Sex and death, pt. 1
But public image aside, some days I think I’ve almost worked out almost all the sexual tension once so ubiquitous on this blog — well, most of it, anyway. And no, that’s not due to sedatives in the food (which I hear they give the boys at boot camp; makes things simpler all around). A god has been displaced, so to speak. How’s that, you say? Well, let’s talk life for a minute.
From a time standpoint, one thing we’re sure of is that we each have a finite span of days to live; evidence is pretty clear on that point, right? Just as the facts are equally emphatic about that bit of days directly preceding us (parents, ancestors, world history and all that). At the point of death for all people so far, there is another stretch that follows them (children, descendents, more history and such). But depending on how you view things, there’s either a divergence or not at that point: the dead person goes on to some sort of post-life existence (good, bad or prolonged) while life on earth continues ... or life on earth is the only time line following death. Grim thoughts, I know, but bear with me.
Now when it comes to good stuff, most of us are reasonably confident it exists, right? But what it is and when you get it, that there’s some disagreement on. For those in the post-death extinction camp, it’s pretty clear that life is your only chance to take in good stuff. Hence hedonism, hence sucking the marrow out of life, and such views. Within such a view, it’s safe to say there’s equally strong consensus the good stuff gets doled out disproportionately in this life. Not much you can do about that, except try to share sometimes, and make sure you get enough for yourself.
But for those who think there’s any sort of life after death — on earth as well as for the dead — things get a little complicated. You’ve still got the unfair-distribution problem regarding good stuff on earth, but if you believe there’s life after death, is there good stuff to be had in that spell of days, or not? This is where the world-renouncing camp emerges: that group of people who think the post-death good stuff is actually better than the good stuff life has to offer, so there’s little point getting too caught up with the whole business of life. It’s like that relationship you maintain while waiting for your real soul mate to come along.
In theory, the split between the world-renouncing and the world-embracing camps would closely track the life-death-extinction/life-death-life divide I talked about earlier. But not always so. After all, there’s this thorny problem of certainty. No one’s really come back after death to verify what happens, so both sides — both — are forced into a faith position. Which for the life-death-extinction crowd might mean you try to do a few good things here and there in case there’s any sort of post-life investment program it might be good to save toward, or some sort of, uh, reckoning after death. But for the life-death-life crowd — if that view (supposedly) goes along with renouncing the goods and joys of this world — it means sometimes you start to eye the apparently quite-fun goods of this world a little uncertainly.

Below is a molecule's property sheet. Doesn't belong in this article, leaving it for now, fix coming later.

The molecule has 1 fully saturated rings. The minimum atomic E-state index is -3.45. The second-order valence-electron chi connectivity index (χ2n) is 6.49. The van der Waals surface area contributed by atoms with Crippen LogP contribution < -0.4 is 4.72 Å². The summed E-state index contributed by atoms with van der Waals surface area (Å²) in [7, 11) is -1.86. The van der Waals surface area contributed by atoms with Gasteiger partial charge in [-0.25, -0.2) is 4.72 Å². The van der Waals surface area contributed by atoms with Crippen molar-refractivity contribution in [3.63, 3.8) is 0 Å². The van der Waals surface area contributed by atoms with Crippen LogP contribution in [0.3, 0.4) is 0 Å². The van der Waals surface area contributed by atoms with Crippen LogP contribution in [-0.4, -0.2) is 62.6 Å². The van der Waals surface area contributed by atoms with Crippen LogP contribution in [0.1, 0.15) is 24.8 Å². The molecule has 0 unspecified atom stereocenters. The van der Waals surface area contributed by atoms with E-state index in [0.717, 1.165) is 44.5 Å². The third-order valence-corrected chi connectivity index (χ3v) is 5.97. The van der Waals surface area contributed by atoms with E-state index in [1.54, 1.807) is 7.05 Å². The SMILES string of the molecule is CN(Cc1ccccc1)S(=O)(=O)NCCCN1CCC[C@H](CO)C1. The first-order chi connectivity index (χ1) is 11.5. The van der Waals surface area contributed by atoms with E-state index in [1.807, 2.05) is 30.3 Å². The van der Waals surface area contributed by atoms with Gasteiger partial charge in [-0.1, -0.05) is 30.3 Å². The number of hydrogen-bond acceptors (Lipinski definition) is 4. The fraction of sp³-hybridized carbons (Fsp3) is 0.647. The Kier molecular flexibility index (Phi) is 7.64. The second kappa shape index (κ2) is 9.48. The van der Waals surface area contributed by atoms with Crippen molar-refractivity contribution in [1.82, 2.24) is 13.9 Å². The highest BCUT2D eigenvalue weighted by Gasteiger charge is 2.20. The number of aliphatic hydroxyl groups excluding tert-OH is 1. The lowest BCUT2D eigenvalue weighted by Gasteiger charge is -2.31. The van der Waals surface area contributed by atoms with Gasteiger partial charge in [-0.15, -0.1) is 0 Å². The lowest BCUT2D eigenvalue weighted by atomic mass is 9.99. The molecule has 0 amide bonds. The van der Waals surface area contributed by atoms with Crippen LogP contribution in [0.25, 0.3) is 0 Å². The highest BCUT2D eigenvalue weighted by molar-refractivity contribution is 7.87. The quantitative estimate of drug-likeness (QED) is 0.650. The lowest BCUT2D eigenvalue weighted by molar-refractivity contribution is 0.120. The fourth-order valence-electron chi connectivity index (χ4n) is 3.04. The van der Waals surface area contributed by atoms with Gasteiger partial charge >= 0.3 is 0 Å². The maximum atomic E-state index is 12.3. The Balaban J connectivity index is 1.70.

Ultimately, I think that’s where a lot of the problem with sex has happened for the Christian tradition. The leadership has tended to decide that since we’re life-death-lifers, we should also be world-renouncers. And while we’re renouncing the “goods” of this world in quasi-Buddhist fashion, we might as well renounce sex as one of the least-fulfilling, most-deceptive and therefore destructive “goods” to be had. Well, OK, maybe that’s slight caricature. But still. A church that’s trying to marshal people around this vision of future ultra-good good stuff (because supposedly that’s the best way to compel our good behavior, which of course is the chief function of the church) will be inclined to demean this world’s goods. Otherwise, you get people like Lot’s wife, who should have been looking toward the future and instead looked back to the part of this world she was leaving, and turned into a pillar of salt! Salt, mind you! (Which was clearly not at all what Jesus meant in that part about being the salt of the earth.)
I’ll admit I’ve been setting up something of a straw man here, but personally I think both extreme world-renouncing and extreme world-embracing are out of balance. In their own way, both tend toward extreme selfishness. Cause who doesn’t want good stuff? We all do. Even us un-admitting masochists. So, depending on where we think it’s at and where it’s gotten (now or later, by grasping or virtue), we put all our energies toward getting it. And this is where sex comes in. Even if, supposedly, you should be in the world-renouncing camp, it’s hard not to notice all the power here. I mean, what, beside what water does to the ground, is possessed of equal life-making force as sex? And it sure seems to be a good time — people hollering and moaning in the closest approximate to non-narcotic ecstasy most of us have probably ever seen (which is why, I’m telling you, more people should listen to Joe Cocker).
.... And check back next week for the riveting conclusion!! Sex and death, pt. 2!!